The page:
The XRT2.1K Loudspeaker represents the next evolution of McIntosh home audio speakers. Borne from our 45+ years of designing speakers, the XRT2.1K is a full range system that provides spacious sound reproduction with an unusually deep sound stage. Standing 7 feet (2.1 meters) tall, a pair of them will grab the attention of every person in the room. But when the music starts, the only thing people will pay attention to is the enveloping sound they are experiencing. 

The XRT2.1K utilizes our renowned line array speaker principles to produce an even sound dispersion pattern. Listeners closer to the speaker will not be overwhelmed by extremely loud sound while those further away will notice hardly any drop off in sound level. The resulting sound is smooth and wide for all listeners, producing exceptional stereo imaging in nearly all listening positions. 

A 4-way speaker, the XRT2.1K produces excellent sound quality at all levels of the human audio spectrum. The unique left and right speaker each use a total of 81 drivers consisting of (6) 8” woofers, (2) 6.5” low frequency midranges, (28) 2” upper frequency midranges and (45) ¾” tweeters, to deliver a nearly unparalleled sound reproduction. The woofer and low frequency midrange drivers, housed in the large bass enclosure cabinet, are brand new designs that were specifically created for the XRT2.1K. Their extremely stiff yet lightweight diaphragms combined with a very long throw design ensures amazing extension on low frequencies. Located on the line array are the Aluminum–Magnesium upper frequency midrange and tweeter metal drivers, which have been specially customized for the XRT2.1K and feature neodymium magnets. 

The crossover network is engineered to ensure an even frequency response over the entire audible range. It utilizes capacitors and inductors with low loss and high current capacity. The type of inductor used in each section of the crossover network has been specially chosen for high linearity, even at high power levels. This prevents distortion of the music at any frequency. 

Visually, the XRT2.1K is as striking as it sounds. The reinforced bass cabinet is a combination of brushed and black aluminum and is finished with 7 layers of high gloss piano black paint. The line array mimics the timeless McIntosh front panel appearance with a glossy black center section and 2 silver aluminum end caps. It is suspended from the front of the bass cabinet via steel spiders that are capped with magnetically attached covers that look like a McIntosh control knob. The removable speaker grilles are attached via magnets and feature black knit cloth with high gloss trim. The cabinet pedestal is made of machined aluminum and glass; it is supported by 4 adjustable feet that allow the speaker to make perfect contact with your floor, thus eliminating a possible source of distortion or vibration.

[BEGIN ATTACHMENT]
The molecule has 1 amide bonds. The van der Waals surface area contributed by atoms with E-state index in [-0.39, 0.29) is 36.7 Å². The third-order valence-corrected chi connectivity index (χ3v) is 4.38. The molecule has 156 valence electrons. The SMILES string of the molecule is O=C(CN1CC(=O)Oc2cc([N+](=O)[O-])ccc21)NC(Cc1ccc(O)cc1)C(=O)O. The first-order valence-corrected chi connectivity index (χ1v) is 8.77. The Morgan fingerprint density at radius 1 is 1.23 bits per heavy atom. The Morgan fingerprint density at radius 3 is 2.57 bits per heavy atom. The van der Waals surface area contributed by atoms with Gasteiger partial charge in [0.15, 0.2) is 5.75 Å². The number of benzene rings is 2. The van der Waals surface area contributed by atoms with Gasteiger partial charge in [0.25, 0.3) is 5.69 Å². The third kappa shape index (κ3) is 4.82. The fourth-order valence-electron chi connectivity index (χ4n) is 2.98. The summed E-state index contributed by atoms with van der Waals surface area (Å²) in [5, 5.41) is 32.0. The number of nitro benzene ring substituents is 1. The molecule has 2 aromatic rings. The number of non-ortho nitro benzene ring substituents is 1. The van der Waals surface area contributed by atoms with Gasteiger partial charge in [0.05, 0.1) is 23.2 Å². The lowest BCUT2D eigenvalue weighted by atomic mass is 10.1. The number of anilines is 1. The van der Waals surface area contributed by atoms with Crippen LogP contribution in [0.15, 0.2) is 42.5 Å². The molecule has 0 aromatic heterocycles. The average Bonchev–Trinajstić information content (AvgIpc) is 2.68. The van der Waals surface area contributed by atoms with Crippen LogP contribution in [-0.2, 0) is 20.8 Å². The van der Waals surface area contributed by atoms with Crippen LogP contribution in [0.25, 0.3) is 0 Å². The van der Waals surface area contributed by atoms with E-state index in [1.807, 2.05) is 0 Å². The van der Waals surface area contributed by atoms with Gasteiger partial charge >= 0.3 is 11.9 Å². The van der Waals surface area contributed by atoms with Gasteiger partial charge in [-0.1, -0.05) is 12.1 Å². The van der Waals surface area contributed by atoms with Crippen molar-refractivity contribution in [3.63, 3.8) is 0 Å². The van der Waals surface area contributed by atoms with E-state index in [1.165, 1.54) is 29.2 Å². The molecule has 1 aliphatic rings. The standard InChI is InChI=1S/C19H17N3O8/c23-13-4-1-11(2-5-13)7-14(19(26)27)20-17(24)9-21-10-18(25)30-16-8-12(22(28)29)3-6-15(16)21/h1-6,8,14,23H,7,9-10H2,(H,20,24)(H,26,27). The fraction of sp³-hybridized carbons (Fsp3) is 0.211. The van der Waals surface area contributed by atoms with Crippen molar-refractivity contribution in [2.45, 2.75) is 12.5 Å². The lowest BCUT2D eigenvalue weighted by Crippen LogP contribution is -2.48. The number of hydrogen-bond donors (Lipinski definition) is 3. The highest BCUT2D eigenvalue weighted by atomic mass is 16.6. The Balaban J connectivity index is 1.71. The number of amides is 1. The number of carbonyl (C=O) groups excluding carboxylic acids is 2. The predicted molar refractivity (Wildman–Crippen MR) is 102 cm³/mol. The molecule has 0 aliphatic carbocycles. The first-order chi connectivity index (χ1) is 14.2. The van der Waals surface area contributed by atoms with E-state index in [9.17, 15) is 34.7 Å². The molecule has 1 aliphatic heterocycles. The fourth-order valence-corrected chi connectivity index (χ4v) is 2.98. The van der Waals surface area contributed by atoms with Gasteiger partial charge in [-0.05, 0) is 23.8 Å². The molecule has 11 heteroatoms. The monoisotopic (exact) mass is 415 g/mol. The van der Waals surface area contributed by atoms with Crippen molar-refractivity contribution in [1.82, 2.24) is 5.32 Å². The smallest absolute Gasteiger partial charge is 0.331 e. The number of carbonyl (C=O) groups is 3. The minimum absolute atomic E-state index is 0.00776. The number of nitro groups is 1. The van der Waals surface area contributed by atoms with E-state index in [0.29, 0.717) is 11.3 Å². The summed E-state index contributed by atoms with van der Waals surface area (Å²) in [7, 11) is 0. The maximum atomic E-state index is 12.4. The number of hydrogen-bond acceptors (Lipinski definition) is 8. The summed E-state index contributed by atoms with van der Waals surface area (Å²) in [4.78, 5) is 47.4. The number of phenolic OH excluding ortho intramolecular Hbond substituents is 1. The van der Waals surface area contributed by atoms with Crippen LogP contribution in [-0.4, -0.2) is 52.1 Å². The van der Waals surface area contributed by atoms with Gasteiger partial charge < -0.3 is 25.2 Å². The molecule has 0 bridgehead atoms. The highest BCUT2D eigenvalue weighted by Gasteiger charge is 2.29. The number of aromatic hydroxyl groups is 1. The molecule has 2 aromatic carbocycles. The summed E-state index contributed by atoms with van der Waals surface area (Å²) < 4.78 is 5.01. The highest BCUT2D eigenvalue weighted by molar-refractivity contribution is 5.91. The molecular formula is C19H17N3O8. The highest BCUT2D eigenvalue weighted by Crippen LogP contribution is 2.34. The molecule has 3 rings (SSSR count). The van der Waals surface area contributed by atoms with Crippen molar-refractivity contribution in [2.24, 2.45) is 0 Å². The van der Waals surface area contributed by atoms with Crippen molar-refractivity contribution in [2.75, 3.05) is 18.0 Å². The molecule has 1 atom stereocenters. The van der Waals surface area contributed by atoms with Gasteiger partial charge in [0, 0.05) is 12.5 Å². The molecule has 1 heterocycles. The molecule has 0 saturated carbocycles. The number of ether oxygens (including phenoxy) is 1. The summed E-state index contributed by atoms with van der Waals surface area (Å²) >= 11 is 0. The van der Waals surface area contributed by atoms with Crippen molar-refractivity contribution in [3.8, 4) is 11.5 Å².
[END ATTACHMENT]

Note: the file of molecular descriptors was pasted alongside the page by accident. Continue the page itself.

Our patented, gold-plated Solid Cinch™ speaker binding posts easily but securely attach your speaker cable to prevent them from coming loose while also ensuring a quality signal is delivered to your loudspeaker. Separate pairs of binding posts are available for the mid/high, low and subwoofer frequencies to allow for tri-amping or tri-wiring. The McIntosh logo on the front of the base plate can be illuminated green with the use of our Power Control technology found in our amplifierspreamplifiersintegrated amplifiers and other products. Contact your local dealer to learn more.

Want to hear them? We'll be able to arrange that in a few weeks. We hope.